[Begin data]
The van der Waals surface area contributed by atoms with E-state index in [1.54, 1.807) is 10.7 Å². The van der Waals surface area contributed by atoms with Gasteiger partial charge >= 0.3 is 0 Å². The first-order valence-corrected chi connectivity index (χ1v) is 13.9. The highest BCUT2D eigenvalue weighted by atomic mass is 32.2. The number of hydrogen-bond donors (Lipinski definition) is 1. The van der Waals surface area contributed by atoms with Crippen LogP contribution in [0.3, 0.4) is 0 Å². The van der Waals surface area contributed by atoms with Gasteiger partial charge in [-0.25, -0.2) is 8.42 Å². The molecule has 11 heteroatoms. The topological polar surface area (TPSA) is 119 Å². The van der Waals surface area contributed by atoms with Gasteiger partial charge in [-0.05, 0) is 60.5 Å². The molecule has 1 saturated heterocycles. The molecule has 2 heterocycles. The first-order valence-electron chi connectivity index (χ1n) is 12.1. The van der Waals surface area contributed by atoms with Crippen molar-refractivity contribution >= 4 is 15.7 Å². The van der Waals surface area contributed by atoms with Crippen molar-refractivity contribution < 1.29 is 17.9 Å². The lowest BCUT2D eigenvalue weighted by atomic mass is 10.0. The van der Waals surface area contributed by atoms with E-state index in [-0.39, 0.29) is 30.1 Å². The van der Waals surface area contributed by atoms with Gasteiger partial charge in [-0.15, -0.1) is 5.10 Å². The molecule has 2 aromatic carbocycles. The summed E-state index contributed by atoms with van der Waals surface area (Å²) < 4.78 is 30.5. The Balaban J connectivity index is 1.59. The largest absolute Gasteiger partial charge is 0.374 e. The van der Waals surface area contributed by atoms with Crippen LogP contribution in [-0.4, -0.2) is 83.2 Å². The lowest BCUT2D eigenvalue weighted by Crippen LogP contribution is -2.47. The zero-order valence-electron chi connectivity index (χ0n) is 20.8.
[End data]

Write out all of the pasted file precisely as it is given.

The van der Waals surface area contributed by atoms with E-state index in [1.54, 1.807) is 10.7 Å². The van der Waals surface area contributed by atoms with Gasteiger partial charge >= 0.3 is 0 Å². The first-order valence-corrected chi connectivity index (χ1v) is 13.9. The highest BCUT2D eigenvalue weighted by atomic mass is 32.2. The number of hydrogen-bond donors (Lipinski definition) is 1. The van der Waals surface area contributed by atoms with Crippen LogP contribution in [0.3, 0.4) is 0 Å². The van der Waals surface area contributed by atoms with Gasteiger partial charge in [-0.25, -0.2) is 8.42 Å². The molecule has 11 heteroatoms. The topological polar surface area (TPSA) is 119 Å². The van der Waals surface area contributed by atoms with Gasteiger partial charge in [-0.05, 0) is 60.5 Å². The molecule has 1 saturated heterocycles. The molecule has 2 heterocycles. The first-order valence-electron chi connectivity index (χ1n) is 12.1. The van der Waals surface area contributed by atoms with Crippen molar-refractivity contribution >= 4 is 15.7 Å². The van der Waals surface area contributed by atoms with Crippen molar-refractivity contribution < 1.29 is 17.9 Å². The lowest BCUT2D eigenvalue weighted by atomic mass is 10.0. The van der Waals surface area contributed by atoms with E-state index in [-0.39, 0.29) is 30.1 Å². The van der Waals surface area contributed by atoms with Gasteiger partial charge in [-0.15, -0.1) is 5.10 Å². The molecule has 2 aromatic carbocycles. The summed E-state index contributed by atoms with van der Waals surface area (Å²) < 4.78 is 30.5. The Balaban J connectivity index is 1.59. The largest absolute Gasteiger partial charge is 0.374 e. The van der Waals surface area contributed by atoms with Crippen LogP contribution in [-0.4, -0.2) is 83.2 Å². The lowest BCUT2D eigenvalue weighted by Crippen LogP contribution is -2.47. The zero-order valence-electron chi connectivity index (χ0n) is 20.8.